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The Arthur Kornberg Papers

Letter from Arthur Kornberg to Carl F. and Gerty Cori pdf (107,918 Bytes) transcript of pdf
Letter from Arthur Kornberg to Carl F. and Gerty Cori
In this letter to his former mentors, Carl and Gerty Cori, Kornberg thanked them for good wishes regarding his Paul-Lewis Award, and told them of his ongoing lab work, changes at NIH, and the arrival of his third son, Kenneth.
Number of Image Pages:
2 (107,918 Bytes)
1950-09-28 (September 28, 1950)
Kornberg, Arthur
Cori, Carl F.
Cori, Gerty
Washington University School of Medicine
Original Repository: Stanford University Libraries. Department of Special Collections and University Archives. Arthur Kornberg Papers
Reproduced with permission of Arthur Kornberg.
Medical Subject Headings (MeSH):
National Institutes of Health (U.S.)
Exhibit Category:
From Physician to Enzyme Hunter, 1942-1953
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Document Type:
Letters (correspondence)
Physical Condition:
September 26, 1950
Dear Doctor and Mrs. Cori:
Many thanks for your kind congratulatory message. I was hoping that I would have the opportunity of seeing you in Bethesda to tell you personally how indebted I felt to both of you in so many ways. We are looking forward to when you may be able to come to either a Study Section or an Academy meeting and spend some pleasant hours as we have in the past.
The local excitement concerns the appointment of Doctor Sebrell as Director of the NIH to succeed Doctor Dyer who is retiring because of age. I think Doctor Sebrell's appointment will be a favorable one for us, both from the standpoint of his interest in letting people do what they enjoy doing and his genuine dislike for elaborate administrative structure.
I might mention some of the laboratory developments that might be of interest to you: Horecker seems to have some fairly good evidence that the oxidation of phosphogluconate in yeast proceeds by way of beta-keto oxidation, decarboxylation to a ribulose phosphate which is in equilibrium with ribose-5-phosphats. He has separated these two pentose phosphates chromatographically and is now trying to purify the enzyme in order to localize the initial reaction.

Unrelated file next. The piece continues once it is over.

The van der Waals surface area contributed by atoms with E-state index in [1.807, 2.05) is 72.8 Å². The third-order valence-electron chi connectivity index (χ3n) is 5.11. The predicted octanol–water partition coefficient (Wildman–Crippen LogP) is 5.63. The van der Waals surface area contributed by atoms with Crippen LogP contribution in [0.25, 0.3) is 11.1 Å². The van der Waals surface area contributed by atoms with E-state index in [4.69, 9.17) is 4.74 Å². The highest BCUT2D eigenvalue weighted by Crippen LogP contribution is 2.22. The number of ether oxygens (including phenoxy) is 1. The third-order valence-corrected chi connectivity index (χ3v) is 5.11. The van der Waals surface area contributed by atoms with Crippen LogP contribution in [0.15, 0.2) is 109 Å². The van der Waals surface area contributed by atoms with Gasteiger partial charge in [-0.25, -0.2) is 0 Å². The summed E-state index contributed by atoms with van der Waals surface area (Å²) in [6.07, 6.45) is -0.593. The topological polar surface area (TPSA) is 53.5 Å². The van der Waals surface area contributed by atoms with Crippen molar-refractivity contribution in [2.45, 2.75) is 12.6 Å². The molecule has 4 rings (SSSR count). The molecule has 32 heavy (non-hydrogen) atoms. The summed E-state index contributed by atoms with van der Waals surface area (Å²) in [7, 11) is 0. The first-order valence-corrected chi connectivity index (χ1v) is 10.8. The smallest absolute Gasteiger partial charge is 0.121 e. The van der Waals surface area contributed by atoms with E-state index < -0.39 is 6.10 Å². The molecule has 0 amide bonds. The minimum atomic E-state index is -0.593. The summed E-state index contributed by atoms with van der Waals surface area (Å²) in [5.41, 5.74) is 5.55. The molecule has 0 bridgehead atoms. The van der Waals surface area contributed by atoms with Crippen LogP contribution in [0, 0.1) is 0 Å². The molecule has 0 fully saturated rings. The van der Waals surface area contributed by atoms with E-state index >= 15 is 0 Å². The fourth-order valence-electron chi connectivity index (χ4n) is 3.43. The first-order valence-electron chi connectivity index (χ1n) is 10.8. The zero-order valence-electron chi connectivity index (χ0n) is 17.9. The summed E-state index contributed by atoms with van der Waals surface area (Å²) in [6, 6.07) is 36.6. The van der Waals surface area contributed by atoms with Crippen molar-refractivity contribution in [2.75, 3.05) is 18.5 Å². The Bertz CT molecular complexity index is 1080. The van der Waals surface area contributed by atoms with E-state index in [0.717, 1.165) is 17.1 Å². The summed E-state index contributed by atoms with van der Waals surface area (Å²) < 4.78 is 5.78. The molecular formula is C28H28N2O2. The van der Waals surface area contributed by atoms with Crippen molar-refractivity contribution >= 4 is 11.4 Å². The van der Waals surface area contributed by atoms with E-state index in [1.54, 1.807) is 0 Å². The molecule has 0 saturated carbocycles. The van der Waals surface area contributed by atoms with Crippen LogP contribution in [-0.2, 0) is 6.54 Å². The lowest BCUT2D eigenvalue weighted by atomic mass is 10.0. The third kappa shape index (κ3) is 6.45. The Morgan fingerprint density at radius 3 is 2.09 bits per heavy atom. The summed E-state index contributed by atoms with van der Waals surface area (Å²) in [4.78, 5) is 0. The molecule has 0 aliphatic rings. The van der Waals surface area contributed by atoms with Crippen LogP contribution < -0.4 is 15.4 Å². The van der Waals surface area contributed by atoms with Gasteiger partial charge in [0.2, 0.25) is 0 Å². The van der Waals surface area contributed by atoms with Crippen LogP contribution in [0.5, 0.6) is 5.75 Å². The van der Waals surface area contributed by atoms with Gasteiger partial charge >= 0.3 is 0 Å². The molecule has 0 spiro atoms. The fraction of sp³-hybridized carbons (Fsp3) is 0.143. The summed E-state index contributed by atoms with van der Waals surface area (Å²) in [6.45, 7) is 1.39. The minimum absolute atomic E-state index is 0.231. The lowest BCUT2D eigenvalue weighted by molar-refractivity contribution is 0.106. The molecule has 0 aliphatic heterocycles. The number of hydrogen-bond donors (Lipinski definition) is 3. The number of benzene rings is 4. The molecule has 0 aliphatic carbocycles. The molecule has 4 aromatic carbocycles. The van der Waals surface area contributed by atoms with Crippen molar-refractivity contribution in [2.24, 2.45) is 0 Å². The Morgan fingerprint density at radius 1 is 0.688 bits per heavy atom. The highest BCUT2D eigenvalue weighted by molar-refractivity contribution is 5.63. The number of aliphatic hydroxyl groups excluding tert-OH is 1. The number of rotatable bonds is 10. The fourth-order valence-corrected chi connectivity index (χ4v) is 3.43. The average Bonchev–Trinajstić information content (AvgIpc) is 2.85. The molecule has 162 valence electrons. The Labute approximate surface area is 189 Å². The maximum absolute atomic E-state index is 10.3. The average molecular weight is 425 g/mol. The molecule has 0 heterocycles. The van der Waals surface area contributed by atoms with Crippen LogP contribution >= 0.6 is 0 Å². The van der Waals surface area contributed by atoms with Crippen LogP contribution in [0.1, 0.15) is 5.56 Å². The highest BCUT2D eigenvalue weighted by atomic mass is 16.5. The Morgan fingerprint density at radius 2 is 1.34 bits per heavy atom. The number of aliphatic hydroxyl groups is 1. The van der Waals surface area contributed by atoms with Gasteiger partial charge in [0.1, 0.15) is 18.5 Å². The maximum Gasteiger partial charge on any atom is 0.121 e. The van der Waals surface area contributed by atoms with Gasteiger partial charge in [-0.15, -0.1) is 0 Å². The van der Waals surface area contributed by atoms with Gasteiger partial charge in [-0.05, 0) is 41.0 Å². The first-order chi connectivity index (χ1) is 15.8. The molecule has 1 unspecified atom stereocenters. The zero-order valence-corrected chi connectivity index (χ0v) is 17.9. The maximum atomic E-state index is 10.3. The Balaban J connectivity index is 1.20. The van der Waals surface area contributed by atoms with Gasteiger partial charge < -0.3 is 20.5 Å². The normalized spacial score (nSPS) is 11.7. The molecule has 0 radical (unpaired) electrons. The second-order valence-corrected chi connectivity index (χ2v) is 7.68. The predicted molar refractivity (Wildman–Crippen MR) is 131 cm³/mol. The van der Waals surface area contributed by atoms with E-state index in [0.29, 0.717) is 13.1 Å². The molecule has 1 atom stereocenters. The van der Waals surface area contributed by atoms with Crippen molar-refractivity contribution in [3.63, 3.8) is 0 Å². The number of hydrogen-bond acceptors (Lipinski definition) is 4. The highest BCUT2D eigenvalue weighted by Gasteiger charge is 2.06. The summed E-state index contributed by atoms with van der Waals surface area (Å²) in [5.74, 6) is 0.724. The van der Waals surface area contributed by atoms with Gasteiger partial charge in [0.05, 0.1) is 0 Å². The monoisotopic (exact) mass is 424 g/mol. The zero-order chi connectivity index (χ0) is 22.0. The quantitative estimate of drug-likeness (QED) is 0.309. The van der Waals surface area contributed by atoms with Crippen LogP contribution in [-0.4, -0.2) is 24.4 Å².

Seegmiller and Horecker have been able to work out a synthesis of glucose-6-phosphate by the use of polyphosphate to a point where with only a few days' work one can obtain approximately 40 grams of 80% purity or more.
Heppel has been able to purify yeast inorganic pyrophosphatase about ten-fold beyond the Bailey and Webb preparation. The preparation may be homogenous at this point, but there is hardly any assurance of that. One of the important steps in the preparation is to make a rather alkaline extract of dry yeast which is about 50 times richer in activity than the autolyzate of fresh yeast.
Heppel has also been able to show with his 5-nucleotidase preparation from bull semen that Todd's uridine-5-phosphate and the nucleotide obtained by Park from Staphylococci are probably identical.
I want to say here that if you find any use for glucose-6-phosphate or highly active yeast pyrophosphatase, I would be delighted to send some along.
I have been making some rather feeble efforts to learn something about nucleotide production in yeast, and, incidental to this, was able to study the system that phosphorylates adenosine in position 5. Aside from some persistent myokinase, the reaction appears to be a direct phosphorylation by ATP.
An item of personal interest that may not have reached you is that we have a new baby boy, named Kenneth, who is now two months old. In case you have lost count, this makes three boys, with Rogie (the Saint Louis product) and Tommy.
With best regards,
Arthur Kornberg
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